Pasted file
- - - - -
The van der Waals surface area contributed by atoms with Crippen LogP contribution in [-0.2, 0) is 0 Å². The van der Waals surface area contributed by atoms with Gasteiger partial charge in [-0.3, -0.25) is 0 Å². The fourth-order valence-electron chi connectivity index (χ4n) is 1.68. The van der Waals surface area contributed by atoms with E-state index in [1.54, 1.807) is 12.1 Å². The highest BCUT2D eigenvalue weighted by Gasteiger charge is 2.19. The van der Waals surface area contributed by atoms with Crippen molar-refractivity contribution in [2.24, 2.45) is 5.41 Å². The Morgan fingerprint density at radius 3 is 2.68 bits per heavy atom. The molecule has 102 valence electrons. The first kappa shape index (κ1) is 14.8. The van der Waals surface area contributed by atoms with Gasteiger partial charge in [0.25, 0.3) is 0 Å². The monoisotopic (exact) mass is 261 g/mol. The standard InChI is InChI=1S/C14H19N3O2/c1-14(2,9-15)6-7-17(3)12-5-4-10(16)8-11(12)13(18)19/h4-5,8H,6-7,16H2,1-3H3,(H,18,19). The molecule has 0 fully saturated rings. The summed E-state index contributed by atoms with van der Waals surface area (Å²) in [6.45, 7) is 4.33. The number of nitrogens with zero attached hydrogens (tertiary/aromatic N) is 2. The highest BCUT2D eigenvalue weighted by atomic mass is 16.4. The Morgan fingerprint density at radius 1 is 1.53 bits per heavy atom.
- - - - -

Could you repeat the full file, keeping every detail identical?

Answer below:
The van der Waals surface area contributed by atoms with Crippen LogP contribution in [-0.2, 0) is 0 Å². The van der Waals surface area contributed by atoms with Gasteiger partial charge in [-0.3, -0.25) is 0 Å². The fourth-order valence-electron chi connectivity index (χ4n) is 1.68. The van der Waals surface area contributed by atoms with E-state index in [1.54, 1.807) is 12.1 Å². The highest BCUT2D eigenvalue weighted by Gasteiger charge is 2.19. The van der Waals surface area contributed by atoms with Crippen molar-refractivity contribution in [2.24, 2.45) is 5.41 Å². The Morgan fingerprint density at radius 3 is 2.68 bits per heavy atom. The molecule has 102 valence electrons. The first kappa shape index (κ1) is 14.8. The van der Waals surface area contributed by atoms with Gasteiger partial charge in [0.25, 0.3) is 0 Å². The monoisotopic (exact) mass is 261 g/mol. The standard InChI is InChI=1S/C14H19N3O2/c1-14(2,9-15)6-7-17(3)12-5-4-10(16)8-11(12)13(18)19/h4-5,8H,6-7,16H2,1-3H3,(H,18,19). The molecule has 0 fully saturated rings. The summed E-state index contributed by atoms with van der Waals surface area (Å²) in [6.45, 7) is 4.33. The number of nitrogens with zero attached hydrogens (tertiary/aromatic N) is 2. The highest BCUT2D eigenvalue weighted by atomic mass is 16.4. The Morgan fingerprint density at radius 1 is 1.53 bits per heavy atom.